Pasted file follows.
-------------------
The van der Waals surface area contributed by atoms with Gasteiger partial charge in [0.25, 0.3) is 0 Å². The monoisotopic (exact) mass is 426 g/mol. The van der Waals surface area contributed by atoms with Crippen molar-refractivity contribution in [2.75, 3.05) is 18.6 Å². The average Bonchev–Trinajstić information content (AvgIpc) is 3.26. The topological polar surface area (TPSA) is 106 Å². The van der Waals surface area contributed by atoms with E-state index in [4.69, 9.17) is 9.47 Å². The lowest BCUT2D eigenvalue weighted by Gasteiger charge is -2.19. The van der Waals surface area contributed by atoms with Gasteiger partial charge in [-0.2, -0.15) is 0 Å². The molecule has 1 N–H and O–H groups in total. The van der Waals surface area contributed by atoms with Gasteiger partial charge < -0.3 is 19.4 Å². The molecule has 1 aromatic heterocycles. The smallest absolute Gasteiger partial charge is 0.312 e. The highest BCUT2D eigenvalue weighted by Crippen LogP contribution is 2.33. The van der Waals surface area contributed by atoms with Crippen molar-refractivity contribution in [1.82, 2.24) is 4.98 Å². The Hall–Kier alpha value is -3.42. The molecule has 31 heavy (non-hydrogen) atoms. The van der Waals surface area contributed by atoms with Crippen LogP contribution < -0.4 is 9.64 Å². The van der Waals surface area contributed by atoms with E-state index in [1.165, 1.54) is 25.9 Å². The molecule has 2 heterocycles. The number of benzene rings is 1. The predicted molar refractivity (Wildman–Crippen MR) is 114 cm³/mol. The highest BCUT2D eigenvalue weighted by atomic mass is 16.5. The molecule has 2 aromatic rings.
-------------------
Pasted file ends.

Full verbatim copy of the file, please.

The van der Waals surface area contributed by atoms with Gasteiger partial charge in [0.25, 0.3) is 0 Å². The monoisotopic (exact) mass is 426 g/mol. The van der Waals surface area contributed by atoms with Crippen molar-refractivity contribution in [2.75, 3.05) is 18.6 Å². The average Bonchev–Trinajstić information content (AvgIpc) is 3.26. The topological polar surface area (TPSA) is 106 Å². The van der Waals surface area contributed by atoms with E-state index in [4.69, 9.17) is 9.47 Å². The lowest BCUT2D eigenvalue weighted by Gasteiger charge is -2.19. The van der Waals surface area contributed by atoms with Gasteiger partial charge in [-0.2, -0.15) is 0 Å². The molecule has 1 N–H and O–H groups in total. The van der Waals surface area contributed by atoms with Gasteiger partial charge < -0.3 is 19.4 Å². The molecule has 1 aromatic heterocycles. The smallest absolute Gasteiger partial charge is 0.312 e. The highest BCUT2D eigenvalue weighted by Crippen LogP contribution is 2.33. The van der Waals surface area contributed by atoms with Crippen molar-refractivity contribution in [1.82, 2.24) is 4.98 Å². The Hall–Kier alpha value is -3.42. The molecule has 31 heavy (non-hydrogen) atoms. The van der Waals surface area contributed by atoms with Crippen LogP contribution < -0.4 is 9.64 Å². The van der Waals surface area contributed by atoms with E-state index in [1.165, 1.54) is 25.9 Å². The molecule has 2 heterocycles. The number of benzene rings is 1. The predicted molar refractivity (Wildman–Crippen MR) is 114 cm³/mol. The highest BCUT2D eigenvalue weighted by atomic mass is 16.5. The molecule has 2 aromatic rings.